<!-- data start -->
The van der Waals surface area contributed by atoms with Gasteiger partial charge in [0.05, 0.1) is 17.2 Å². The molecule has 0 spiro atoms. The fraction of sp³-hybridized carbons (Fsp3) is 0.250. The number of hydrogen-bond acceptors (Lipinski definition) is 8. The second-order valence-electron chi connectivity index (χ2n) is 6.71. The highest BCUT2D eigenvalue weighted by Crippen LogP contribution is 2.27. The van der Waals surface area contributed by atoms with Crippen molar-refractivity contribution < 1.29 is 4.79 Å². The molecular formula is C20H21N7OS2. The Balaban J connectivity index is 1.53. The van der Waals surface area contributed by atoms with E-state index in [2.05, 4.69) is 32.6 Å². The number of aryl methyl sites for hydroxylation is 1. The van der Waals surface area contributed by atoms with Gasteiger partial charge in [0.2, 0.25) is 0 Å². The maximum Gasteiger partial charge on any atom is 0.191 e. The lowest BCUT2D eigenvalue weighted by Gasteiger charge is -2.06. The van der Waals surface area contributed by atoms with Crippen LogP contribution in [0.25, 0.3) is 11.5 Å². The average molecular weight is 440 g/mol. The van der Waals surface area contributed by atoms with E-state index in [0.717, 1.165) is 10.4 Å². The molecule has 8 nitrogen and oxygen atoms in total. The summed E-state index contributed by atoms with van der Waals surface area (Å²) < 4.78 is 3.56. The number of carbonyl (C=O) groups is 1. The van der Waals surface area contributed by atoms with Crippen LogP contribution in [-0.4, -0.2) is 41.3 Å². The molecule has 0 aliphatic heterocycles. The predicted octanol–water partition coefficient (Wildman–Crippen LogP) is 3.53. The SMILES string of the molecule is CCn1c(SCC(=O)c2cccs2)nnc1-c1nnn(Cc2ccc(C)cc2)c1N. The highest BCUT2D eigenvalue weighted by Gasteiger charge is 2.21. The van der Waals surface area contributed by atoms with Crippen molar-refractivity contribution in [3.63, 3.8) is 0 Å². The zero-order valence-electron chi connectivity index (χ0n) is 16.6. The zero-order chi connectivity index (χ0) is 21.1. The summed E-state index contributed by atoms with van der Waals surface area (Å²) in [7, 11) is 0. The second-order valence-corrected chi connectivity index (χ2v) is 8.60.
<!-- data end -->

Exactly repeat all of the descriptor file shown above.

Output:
The van der Waals surface area contributed by atoms with Gasteiger partial charge in [0.05, 0.1) is 17.2 Å². The molecule has 0 spiro atoms. The fraction of sp³-hybridized carbons (Fsp3) is 0.250. The number of hydrogen-bond acceptors (Lipinski definition) is 8. The second-order valence-electron chi connectivity index (χ2n) is 6.71. The highest BCUT2D eigenvalue weighted by Crippen LogP contribution is 2.27. The van der Waals surface area contributed by atoms with Crippen molar-refractivity contribution < 1.29 is 4.79 Å². The molecular formula is C20H21N7OS2. The Balaban J connectivity index is 1.53. The van der Waals surface area contributed by atoms with E-state index in [2.05, 4.69) is 32.6 Å². The number of aryl methyl sites for hydroxylation is 1. The van der Waals surface area contributed by atoms with Gasteiger partial charge in [0.2, 0.25) is 0 Å². The maximum Gasteiger partial charge on any atom is 0.191 e. The lowest BCUT2D eigenvalue weighted by Gasteiger charge is -2.06. The van der Waals surface area contributed by atoms with Crippen LogP contribution in [0.25, 0.3) is 11.5 Å². The average molecular weight is 440 g/mol. The van der Waals surface area contributed by atoms with E-state index in [0.717, 1.165) is 10.4 Å². The molecule has 8 nitrogen and oxygen atoms in total. The summed E-state index contributed by atoms with van der Waals surface area (Å²) < 4.78 is 3.56. The number of carbonyl (C=O) groups is 1. The van der Waals surface area contributed by atoms with Crippen LogP contribution in [-0.4, -0.2) is 41.3 Å². The molecule has 0 aliphatic heterocycles. The predicted octanol–water partition coefficient (Wildman–Crippen LogP) is 3.53. The SMILES string of the molecule is CCn1c(SCC(=O)c2cccs2)nnc1-c1nnn(Cc2ccc(C)cc2)c1N. The highest BCUT2D eigenvalue weighted by Gasteiger charge is 2.21. The van der Waals surface area contributed by atoms with Crippen molar-refractivity contribution in [3.63, 3.8) is 0 Å². The zero-order valence-electron chi connectivity index (χ0n) is 16.6. The zero-order chi connectivity index (χ0) is 21.1. The summed E-state index contributed by atoms with van der Waals surface area (Å²) in [7, 11) is 0. The second-order valence-corrected chi connectivity index (χ2v) is 8.60.